21 painful things that only teachers will understand

Time to learn a few lessons.

School is back, which means that thousands of students strop, kick, scream and plead with God that they could be anywhere else happily return to the classrooms for another year of learning.

Take a look.

1) Phone peril

If your phone goes off in class, it will inevitably be greeted by a large “oooooooohhhhh. Is that your boyfriend/girlfriend?”

2) The bad egg

So this student hasn’t done their homework again, they’re disrupting class and acting the maggot. What punishment haven’t you tried?

Lines? Check. Sent outside the classroom? Check. Visit to the principal’s office? Check. Detention? Check.

Christ, can we just send this child to the moon?

3) Social anxiety

You actually live in fear of being seen in public by one of your students.

For example, if I was out with my girlfriend at the cinema then I’d probably overhear the following on a Monday morning: “I saw Mr Moore out with his girlfriend and they were kissing all the time.”

This is what you really want to say…but you can’t.

4) Broken records

How in the name of God does a student manage to come to school without their bag… twice …in the same week?

Your patience is severely tested.

5) Trying not to laugh

Your student gave an absolutely stupid answer but you have to be professional. “No, 2 2 doesn’t equal 12.”

They’re also usually cheeky feckers, just like this.

6) Social media problems



When a student sends you a friend request on Facebook or follows you on Twitter.

7) Weeping for the future of the English language

It’s not uncommon to read something like this. “Here’s da story, rite. Ur man MacBeth was a bit of a made yoke and his missus was cray-cray also.” Jesus wept.

8) Mobiles

They’ll always command more attention from your students than you ever will. You want to do this.

9) The name game

You still find it strange when your own friends call you by your actual name.

10) Little pocket presents

It’s not uncommon to find staples, glue, crayons, pencils or even a scissors in your pockets at the end of the day.

11) The teacher voice



You know that shit is about to get serious when your teacher voice is used.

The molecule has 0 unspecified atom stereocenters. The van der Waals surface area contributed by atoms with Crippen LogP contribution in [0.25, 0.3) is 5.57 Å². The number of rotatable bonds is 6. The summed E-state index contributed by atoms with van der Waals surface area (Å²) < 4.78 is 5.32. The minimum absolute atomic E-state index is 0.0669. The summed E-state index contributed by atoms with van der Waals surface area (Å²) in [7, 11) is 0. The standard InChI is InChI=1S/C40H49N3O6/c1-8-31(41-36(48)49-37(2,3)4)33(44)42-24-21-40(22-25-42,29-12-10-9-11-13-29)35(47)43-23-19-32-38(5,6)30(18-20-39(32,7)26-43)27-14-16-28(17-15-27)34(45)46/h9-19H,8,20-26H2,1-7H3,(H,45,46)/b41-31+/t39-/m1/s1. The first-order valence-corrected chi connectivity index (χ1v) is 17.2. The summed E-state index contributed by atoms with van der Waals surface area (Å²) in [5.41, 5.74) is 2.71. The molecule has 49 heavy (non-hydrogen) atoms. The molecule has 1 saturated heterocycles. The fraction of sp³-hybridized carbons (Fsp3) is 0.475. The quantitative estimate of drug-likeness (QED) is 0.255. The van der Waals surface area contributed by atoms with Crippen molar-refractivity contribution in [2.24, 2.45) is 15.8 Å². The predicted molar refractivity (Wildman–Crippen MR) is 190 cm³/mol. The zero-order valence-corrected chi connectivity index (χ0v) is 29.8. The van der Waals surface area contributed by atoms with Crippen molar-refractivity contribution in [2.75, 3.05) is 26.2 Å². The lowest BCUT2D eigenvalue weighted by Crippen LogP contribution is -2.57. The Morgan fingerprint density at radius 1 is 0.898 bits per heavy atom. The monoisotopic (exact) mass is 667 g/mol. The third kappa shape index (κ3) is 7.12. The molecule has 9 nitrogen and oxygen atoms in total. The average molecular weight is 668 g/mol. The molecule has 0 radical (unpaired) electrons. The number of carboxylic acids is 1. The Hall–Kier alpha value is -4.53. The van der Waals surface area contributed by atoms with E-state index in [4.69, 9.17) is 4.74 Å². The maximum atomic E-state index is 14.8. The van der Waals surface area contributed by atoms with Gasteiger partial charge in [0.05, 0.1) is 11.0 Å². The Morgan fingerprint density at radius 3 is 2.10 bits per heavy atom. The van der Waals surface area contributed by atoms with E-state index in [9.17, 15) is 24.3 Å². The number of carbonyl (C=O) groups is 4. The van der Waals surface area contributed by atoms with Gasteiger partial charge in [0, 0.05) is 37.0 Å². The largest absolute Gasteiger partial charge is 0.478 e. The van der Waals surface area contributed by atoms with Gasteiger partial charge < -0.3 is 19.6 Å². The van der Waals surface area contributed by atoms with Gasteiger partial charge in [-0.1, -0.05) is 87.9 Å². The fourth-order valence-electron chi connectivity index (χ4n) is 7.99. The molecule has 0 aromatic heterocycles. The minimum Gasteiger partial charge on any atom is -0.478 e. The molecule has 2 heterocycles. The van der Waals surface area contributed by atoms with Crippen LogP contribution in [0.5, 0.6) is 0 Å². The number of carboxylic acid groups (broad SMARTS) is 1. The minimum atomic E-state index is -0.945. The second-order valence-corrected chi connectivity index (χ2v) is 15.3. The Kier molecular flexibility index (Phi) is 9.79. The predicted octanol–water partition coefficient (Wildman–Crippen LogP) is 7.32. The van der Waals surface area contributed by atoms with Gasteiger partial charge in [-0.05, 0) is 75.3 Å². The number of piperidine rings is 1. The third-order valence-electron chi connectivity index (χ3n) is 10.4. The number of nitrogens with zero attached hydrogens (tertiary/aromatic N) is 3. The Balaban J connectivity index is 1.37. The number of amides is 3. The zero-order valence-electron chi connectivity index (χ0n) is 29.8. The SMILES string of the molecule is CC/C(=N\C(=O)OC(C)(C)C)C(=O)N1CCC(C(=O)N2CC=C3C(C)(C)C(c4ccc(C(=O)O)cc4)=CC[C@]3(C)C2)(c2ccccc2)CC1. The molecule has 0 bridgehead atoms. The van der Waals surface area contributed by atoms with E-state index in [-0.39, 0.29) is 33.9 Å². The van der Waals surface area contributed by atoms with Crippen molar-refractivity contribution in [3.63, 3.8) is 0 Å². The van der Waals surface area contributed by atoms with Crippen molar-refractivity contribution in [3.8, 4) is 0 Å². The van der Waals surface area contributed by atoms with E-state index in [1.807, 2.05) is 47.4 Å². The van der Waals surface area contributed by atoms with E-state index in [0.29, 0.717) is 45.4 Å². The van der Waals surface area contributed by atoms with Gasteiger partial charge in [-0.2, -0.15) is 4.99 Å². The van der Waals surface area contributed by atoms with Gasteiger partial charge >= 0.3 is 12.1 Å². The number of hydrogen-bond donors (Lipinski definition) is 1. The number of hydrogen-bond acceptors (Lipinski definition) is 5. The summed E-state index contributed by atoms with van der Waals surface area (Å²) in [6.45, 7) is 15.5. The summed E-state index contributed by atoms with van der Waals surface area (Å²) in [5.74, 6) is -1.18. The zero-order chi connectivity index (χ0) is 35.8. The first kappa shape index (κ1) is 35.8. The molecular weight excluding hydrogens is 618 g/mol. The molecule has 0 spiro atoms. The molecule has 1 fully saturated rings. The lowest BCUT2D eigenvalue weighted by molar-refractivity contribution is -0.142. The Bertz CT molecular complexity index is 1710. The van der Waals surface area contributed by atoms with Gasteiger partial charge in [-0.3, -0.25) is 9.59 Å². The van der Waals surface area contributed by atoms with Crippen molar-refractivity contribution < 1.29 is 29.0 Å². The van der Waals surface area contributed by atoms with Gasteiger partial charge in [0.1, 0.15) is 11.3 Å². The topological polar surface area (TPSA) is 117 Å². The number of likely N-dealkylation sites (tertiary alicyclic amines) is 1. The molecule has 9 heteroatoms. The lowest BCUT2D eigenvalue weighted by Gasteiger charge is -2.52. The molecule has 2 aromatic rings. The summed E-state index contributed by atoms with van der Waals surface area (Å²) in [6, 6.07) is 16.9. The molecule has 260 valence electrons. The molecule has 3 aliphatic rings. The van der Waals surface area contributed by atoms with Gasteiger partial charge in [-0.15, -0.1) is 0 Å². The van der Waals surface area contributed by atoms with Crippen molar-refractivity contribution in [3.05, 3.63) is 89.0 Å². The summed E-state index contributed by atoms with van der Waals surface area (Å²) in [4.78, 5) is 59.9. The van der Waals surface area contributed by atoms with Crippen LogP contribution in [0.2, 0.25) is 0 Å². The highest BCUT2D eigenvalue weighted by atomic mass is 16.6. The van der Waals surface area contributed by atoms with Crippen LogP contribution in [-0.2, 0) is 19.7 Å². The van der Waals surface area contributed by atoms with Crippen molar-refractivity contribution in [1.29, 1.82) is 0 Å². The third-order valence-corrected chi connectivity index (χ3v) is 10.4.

On the plus side, this voice also commands respect whenever you leave the classroom. Win-win.

12) You start to treat adults like children

You’ve heard every excuse under the sun so any adult that offers you a reason as to why they’re late is instantly treated with suspicion.

13) Potential baby names are ruined

If there’s some little shit in your class that’s named Colin then you’ll never date a Colin nor will you entertain the name for your first boy.

14) You’re broke

My own experience here, but every teacher that I’ve ever met is always broke. It must be those lengthy holidays.

15) Chaos, chaos everywhere

If you decide to use the bathroom while in class, this is like an open invitation for your students to instigate WW3.

16) Multi-tasking is the norm



A teacher’s brain is like having Google Chrome opened with 7,324 tabs at the ready. There’s no time for this…

17) The harsh truth

Not all kids are all exceptionally well behaved, mannerly or bright.

While you genuinely try to be fair to everyone, it’s almost impossible at times. Admit it, you have your favourites.

18) Hormones everywhere

If you’re in your twenties and teaching in an all boys/girls school then you’re going to be drooled over. It’s a fact and your students probably think of you like this.

19) Parent-teacher meetings are the worst



All parents think that their children are incredibly bright and well-behaved. They’re not, they’re really not. To make things worse, they blame you for the fact that they’re not already in Mensa.

20) The old joke

Do you know the three reasons why people decide to be a teacher? June, July and August. Ha…ha…ha.

21) The small wins

It’s not all bad though. There’s genuine pleasure to be found in grading an A  paper, separating the talkers/troublemakers in your class, seeing an improvement in a struggling student, snow days, half-days and weekends.


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